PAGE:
“Growing in Junction City has been a priority for Children’s Mercy. Thanks to the generous support of donors, we are able to begin growing sooner than anticipated. Some of the new services we will be adding first through telemedicine potentially include developmental and behavioral services, gastroenterology, neurology and rheumatology,” said Dr. Stacy Doyle, Vice President, Ambulatory Services at Children’s Mercy.

“Children’s Mercy specialists have traveled to the Junction City area for many years and the need for a more substantial and permanent presence has become clear,” said Stratton. “Our population of children has grown and the demand for services has increased the last few years. The establishment of additional clinics here at GCH will elevate the level of pediatric specialty expertise and enhance the continuum of pediatric healthcare available to children locally and in this region of the state.”

The four major project partners are Children’s Mercy Kansas City, Geary Community Hospital, the R2B4 Bramlage Family Foundation and the Geary Community Healthcare Foundation. “The R2B4 Bramlage Family Foundation and the Geary Community Healthcare Foundation have been committed to making lives better for kids and families in Junction City for many years,” said Stratton. “Their support brings an opportunity for us to really move forward and provide new services to the area that are not available anywhere in this region.”

Construction on the project will begin in the next few weeks with a projected completion date of spring 2018.

GCH Sleep Lab Earns Re-accreditation

The Geary Community Hospital Sleep Lab recently attained reaccreditation through the American Academy of Sleep Medicine (AASM)

The GCH sleep lab team proudly presents their reaccreditation certificate. L-r: Kevin Watson, James Reynaud, Latoya Muhammad and Redo Purnell.

“AASM accreditation is a voluntary process for the assessment of sleep programs and is the gold standard by which the medical community and the public can evaluate sleep medicine services,” said Joe Stratton, GCH Chief Executive Officer. “Geary Community Hospital’s sleep lab has been accredited since 2005 but this renewal serves as an reminder to our patients, families and referring physicians that we are dedicated to providing the highest quality of care at Geary Community Hospital.”

GCH operates a two bed lab that performs polysomnography’s, split night studies, MSLT’s, titration studies and home sleep testing.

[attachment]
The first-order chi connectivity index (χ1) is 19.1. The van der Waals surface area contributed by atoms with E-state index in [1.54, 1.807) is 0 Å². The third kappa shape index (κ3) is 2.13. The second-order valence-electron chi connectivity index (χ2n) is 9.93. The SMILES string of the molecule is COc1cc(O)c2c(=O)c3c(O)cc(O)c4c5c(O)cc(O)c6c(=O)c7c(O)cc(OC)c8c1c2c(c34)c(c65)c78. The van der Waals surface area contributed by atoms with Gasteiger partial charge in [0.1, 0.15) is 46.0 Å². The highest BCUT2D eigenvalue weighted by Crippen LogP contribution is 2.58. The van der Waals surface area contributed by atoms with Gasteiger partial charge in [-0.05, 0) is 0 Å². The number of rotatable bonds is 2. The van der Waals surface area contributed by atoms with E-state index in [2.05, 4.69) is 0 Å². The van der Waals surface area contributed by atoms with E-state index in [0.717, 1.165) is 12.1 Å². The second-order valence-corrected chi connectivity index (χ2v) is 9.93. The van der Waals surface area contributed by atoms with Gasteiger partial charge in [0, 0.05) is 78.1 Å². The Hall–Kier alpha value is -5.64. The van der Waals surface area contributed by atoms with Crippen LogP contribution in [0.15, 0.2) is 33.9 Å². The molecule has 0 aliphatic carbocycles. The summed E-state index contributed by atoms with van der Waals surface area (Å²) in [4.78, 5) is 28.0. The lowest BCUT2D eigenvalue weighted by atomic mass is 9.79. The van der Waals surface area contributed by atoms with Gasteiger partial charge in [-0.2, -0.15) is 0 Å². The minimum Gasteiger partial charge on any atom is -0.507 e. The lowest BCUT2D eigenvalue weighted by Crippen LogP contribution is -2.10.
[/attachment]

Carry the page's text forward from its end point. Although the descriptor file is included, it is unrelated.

“Sleep labs have become more prevalent in the healthcare world,” said Julie Vines, Director of Sleep Lab at GCH. “There are over 80 different types of sleep disorders ranging from difficulty sleeping at night to problems with excessive daytime sleepiness. A sleep disorder can affect your overall health, safety and quality of life. Sleep deprivation can affect your ability to drive safely and increase your risk of other health problems.”

The AASM has accredited sleep centers since 1977, and today there are more than 2,500 AASM-accredited sleep facilities. Through regular review and revision of the AASM Standards for Accreditation, the AASM has ensured that the requirements continue to incorporate the latest advances in sleep medicine and meet the needs of patients and referring physicians.

GCH Radiology Receives Mammography Chair

The Geary Community Hospital Rago Radiology Department received a mammography chair from Rhonda Sharp, owner of The Mane Thing and Headlines. Throughout the month of October The Mane Thing and Headlines run a breast cancer awareness campaign called “Color for a Cure.”  For every hair color service at both salons, a portion of the proceeds is donated toward the “Color for a Cure” campaign. Those proceeds are used to purchase equipment through the Geary Community  Foundation related to breast health and wellness, such as the mammography chair.

“After visiting with Pat Small and patients among the community, it became aware to me that this chair is a valid need in our GCH Radiology Department,” said Jolana Montgomery-Matney, Executive Director of the Geary Community  Foundation. “This was a great opportunity to designate “Color for a Cure” campaign funds toward the chair and meet the needs of our GCH patients and families. It’s also a prime example of the several services the Geary Community  Foundation provides. We keep up to date on the community health and connect the dots between our patient’s needs and generous donors among the community.”

“This chair is very special to have, it is helpful for our patients and improves their experience here at GCH,” said Joe Stratton, GCH chief executive officer. “Some of our patients cannot stand for very long and can make the mammogram difficult to conduct. The adjustable mammography chair allows patients to sit comfortably and have their exam completed effectively.”

Image:  (l-r) Pat Small, Director of GCH Radiology, Rhonda Sharp, Owner of The Mane Thing and Headlines and Jolana Montgomery-Matney, Executive Director of the Geary Community Foundation.